It’s also true that there are some inevitable tensions if you are trying to balance work and family obligations. Becoming a parent in a 21st century more-egalitarian marriage means a lot of parenting, housework, cooking, etc. It means that you cannot nip away for a domestic or international conference for a few days to a week without causing your partner major logistical and emotional challenges. I went away for two days earlier this fall during which time my son came down with food poisoning, vomited all over the bed and couch and then was out of daycare for a couple of days while my wife played defense. I was a big help.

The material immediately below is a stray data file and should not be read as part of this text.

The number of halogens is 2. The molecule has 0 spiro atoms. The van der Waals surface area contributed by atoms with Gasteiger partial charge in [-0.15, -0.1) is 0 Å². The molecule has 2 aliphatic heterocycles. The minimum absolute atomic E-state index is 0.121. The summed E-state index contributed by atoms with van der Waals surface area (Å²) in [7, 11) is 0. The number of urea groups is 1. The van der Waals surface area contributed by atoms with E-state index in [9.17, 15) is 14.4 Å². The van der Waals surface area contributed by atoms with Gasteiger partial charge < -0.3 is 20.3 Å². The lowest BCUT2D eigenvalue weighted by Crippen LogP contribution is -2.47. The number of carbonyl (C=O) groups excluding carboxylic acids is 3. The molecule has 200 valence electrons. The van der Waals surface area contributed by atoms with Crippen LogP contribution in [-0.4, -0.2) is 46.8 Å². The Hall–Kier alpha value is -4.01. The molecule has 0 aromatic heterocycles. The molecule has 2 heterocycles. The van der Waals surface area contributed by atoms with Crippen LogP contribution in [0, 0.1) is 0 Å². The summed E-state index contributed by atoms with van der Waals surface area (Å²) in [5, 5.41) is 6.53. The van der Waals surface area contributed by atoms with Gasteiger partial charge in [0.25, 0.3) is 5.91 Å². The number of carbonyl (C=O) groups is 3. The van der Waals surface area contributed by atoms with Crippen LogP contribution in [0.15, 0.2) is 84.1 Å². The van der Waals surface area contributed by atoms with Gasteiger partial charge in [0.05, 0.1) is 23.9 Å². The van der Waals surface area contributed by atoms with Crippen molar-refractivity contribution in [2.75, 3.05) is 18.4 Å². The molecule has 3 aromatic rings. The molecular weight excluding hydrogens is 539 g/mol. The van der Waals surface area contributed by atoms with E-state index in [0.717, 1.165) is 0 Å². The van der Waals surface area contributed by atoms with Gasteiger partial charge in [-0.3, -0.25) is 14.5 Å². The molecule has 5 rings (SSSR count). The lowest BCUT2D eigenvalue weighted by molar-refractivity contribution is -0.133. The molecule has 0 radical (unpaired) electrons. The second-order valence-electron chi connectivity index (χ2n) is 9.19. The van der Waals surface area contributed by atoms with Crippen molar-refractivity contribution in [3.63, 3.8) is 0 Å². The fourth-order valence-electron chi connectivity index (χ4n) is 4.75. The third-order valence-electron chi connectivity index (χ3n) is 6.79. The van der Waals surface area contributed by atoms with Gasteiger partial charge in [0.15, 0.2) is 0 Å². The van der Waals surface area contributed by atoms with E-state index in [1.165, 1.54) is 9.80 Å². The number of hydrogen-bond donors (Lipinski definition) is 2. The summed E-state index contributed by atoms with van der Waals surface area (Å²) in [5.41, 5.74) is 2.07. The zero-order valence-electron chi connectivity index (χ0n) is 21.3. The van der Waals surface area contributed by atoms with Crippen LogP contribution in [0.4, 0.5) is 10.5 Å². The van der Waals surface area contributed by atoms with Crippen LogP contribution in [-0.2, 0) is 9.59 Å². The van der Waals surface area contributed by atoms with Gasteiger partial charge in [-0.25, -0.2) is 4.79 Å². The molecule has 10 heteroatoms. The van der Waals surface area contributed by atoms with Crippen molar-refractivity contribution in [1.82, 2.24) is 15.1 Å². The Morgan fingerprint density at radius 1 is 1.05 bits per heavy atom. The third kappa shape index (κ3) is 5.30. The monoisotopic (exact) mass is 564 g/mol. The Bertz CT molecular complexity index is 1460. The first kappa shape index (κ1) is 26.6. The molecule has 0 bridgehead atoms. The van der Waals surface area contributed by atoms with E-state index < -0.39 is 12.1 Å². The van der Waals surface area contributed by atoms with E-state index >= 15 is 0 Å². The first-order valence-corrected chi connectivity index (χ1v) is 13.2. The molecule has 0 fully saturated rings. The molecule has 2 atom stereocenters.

Becoming a parent probably means you travel less, or when you travel, you fly red eyes to minimize the time away. You might miss the nice dinners with colleagues and just go for the scheduled sessions. Being a parent means that departmental dinners have higher opportunity costs. If you go, your partner may have to do all the bedtime duties, that can last from picking the little one up from daycare at 5 until 10pm when he goes to sleep.

If you want to pursue a policy job in Washington, your spouse is a saint if s/he is up for it with young kids, or you are rich. More often than not, in heterosexual couples, the woman ends up taking on the gender roles of old. Meanwhile, if you land that plum job as a political appointee, you have the 80 hour work weeks and extensive travel. For me, as much as I wanted and want to have an opportunity like that, becoming a parent and being involved in my son’s life right now means that I cannot in good conscience do it.